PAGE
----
Sunday, October 04, 2009

IronPython 2.6 and the Roadmap Beyond

The IronPython team just released IronPython 2.6 Release Candidate 1.

Since the release there have been a few changes and a few bug reports so there will be another release candidate before the final release.

Harry Pierson, IronPython Program Manager, has done two blog entries discussing what is in the new release and the roadmap for IronPython beyond the 2.6 release.
As I’ve written before on this blog, this is a HUGE release for us:
  • Python 2.6 features such as with statement, class decorators and byte literals
  • Adaptive Compilation
  • __clrtype__ Metaclasses
  • ctypes and frames support
  • Lightweight Debugging
  • 417 bugs fixed!
Anyway, with 2.6 winding down, the IronPython team finds ourselves in a unique position that we’ve never been in before: caught up. As far as I can tell, most of the Python community hasn’t made the move to Python 3.1 and Python 2.7 is looking like it will be released next summer. So IronPython is caught up with the latest version of Python most of the Python community appears to be using.

So that begs the question: what do we do now?

Of course, we want to hear from you regarding our next steps, but some things we are looking at include...
It’s not quite out the door yet, but things have gotten quieter around here since we shipped the Release Candidate of 2.6. But there’s no rest for the dynamic, so we’ve already started thinking about what we do next.

Since we shipped 2.0 last December, we’ve shipped two service releases: 2.0.1 two months later in February and 2.0.2 four months after that in June. We weren’t planning on doing a 2.0.3 release, but then we discovered the CLR folks made a breaking change to partial trust in Windows 7. David recently emailed the IronPython mailing list looking for feedback on other must-fix bugs we can get to for 2.0.3. If you’ve got an opinion on 2.0.3 must-fix bugs, please respond to that thread.


At this point, we’ve got the next few months mapped out, but not much more beyond that. Specifically, we have two gaping holes in the roadmap:
  • Visual Studio Integration
  • IronPython 3.x
For now, I’m going to leave these holes unfilled. Currently, the rest of my VS Languages teammates (along with the rest of DevDiv) are heads down driving towards beta 2 of Visual Studio 2010. Once they reach that milestone, planning on Visual Studio will begin. Those plans have the potential for impacting how the IronPython team proceeds going forward.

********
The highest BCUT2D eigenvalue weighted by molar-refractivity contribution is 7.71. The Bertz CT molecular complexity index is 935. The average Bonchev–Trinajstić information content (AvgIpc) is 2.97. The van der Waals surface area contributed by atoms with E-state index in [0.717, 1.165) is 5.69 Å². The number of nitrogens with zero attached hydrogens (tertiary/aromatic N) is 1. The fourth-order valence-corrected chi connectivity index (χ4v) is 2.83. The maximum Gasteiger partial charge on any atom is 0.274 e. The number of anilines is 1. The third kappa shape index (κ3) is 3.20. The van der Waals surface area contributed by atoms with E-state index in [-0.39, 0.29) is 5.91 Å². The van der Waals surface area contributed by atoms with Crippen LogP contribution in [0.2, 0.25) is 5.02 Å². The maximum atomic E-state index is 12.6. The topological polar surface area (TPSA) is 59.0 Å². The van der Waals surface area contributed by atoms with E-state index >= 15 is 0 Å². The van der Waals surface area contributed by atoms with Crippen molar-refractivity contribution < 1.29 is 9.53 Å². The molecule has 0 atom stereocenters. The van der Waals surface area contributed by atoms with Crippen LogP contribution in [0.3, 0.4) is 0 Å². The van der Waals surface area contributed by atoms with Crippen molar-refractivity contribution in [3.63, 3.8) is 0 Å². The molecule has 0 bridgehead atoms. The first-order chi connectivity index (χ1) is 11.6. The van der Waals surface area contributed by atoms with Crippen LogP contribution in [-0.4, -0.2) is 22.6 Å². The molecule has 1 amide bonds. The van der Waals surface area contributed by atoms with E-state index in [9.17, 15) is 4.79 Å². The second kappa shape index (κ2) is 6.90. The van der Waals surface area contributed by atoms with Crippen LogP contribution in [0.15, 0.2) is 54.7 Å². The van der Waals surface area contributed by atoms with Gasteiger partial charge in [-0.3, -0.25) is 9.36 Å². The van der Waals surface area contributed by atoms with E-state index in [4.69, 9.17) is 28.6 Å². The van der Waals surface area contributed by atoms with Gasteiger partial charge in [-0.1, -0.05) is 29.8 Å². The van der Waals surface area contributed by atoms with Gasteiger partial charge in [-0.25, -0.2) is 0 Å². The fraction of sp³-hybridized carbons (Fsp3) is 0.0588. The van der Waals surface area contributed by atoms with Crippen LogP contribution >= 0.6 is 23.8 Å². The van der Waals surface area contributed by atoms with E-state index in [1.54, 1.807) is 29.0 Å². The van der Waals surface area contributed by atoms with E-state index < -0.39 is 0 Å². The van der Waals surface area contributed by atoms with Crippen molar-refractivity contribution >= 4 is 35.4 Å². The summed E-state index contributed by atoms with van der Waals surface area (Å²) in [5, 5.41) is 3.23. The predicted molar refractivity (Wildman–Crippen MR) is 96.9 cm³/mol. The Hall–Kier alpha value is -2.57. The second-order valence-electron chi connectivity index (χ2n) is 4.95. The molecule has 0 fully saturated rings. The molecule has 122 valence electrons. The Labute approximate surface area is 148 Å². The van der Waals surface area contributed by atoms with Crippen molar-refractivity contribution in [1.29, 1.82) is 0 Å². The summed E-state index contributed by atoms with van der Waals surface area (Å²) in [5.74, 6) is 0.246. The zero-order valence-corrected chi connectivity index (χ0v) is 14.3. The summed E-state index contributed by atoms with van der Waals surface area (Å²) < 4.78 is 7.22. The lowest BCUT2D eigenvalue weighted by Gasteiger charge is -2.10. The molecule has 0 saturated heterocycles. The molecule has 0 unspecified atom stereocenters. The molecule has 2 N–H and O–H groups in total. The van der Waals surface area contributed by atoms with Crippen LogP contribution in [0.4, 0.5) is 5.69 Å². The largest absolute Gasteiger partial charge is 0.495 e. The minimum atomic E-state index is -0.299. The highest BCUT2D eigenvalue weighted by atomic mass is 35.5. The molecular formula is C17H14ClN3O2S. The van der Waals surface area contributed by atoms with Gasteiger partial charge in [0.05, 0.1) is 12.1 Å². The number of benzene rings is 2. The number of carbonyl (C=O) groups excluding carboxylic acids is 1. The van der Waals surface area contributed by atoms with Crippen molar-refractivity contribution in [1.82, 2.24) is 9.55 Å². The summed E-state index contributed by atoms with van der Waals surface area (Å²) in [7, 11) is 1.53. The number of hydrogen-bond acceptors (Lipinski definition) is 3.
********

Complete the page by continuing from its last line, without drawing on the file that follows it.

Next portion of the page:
If you have opinions about how IronPython should move forward then leave a comment on either of these blog posts.


  1. Does 2.6 include the complete standard library so that stuff like ElementTree work out-of-the-box? That would be the biggest enhancement for us and would considerably help getting Robot Framework [] fully supported on IronPython.

  2. IronPython has, ever since 2.0, included all of the standard library that successfully imports in IronPython. (Not all of it works completely - but a lot of it is there.)

    IronPython 2.6 has Python stack frames (optionally), so there are *more* standard library modules than there were in previous releases.

    Off the top of my head I don't know if ElementTree is included but it would be easy to check...

    For XML support with IronPython you should look at FePy. This includes a version of pyexpat in pure Python (using .NET XML libraries under the hood) and enables more of the Python standard library XML modules to work with IronPython.

  3. Good to hear that the situation with the standard library is getting better. I also hope improvements related to that get at least some priority in the future roadmap.

  4. General incompatibilities have a high priority, particularly if the stop things from running. Where you find them report them on Codeplex and include in the report a note that the problem prevents the use of a particular library or application.

    Missing modules is slightly different and often a lot more work to fix (the same is true for Jython and PyPy of course). The underlying cause is usually a Python standard library C extension that hasn't been implemented for IronPython. Make sure there is an issue on Codeplex for the specific module - vote for it if there is an issue already or create an issue if there isn't.

    Issues with more votes get higher priority - so if you have issues that are important to you then you can canvas for votes on the IronPython mailing list. :-)

    A *faster* way of getting things to work is to implement (and release as open source) a wrapper library yourself. :-)

  5. Yep, we'll definitely submit issues, and patches, for the bugs we encounter when we start to look at full IronPython support for Robot Framework. We've done the same with Jython already.

    Related to implementing wrapper libraries, why isn't FePy code like pyexpat included into IronPython? Some annoying copyright or license issues?

  6. Yeah - IronPython can't currently take submissions from anyone outside of Microsoft.


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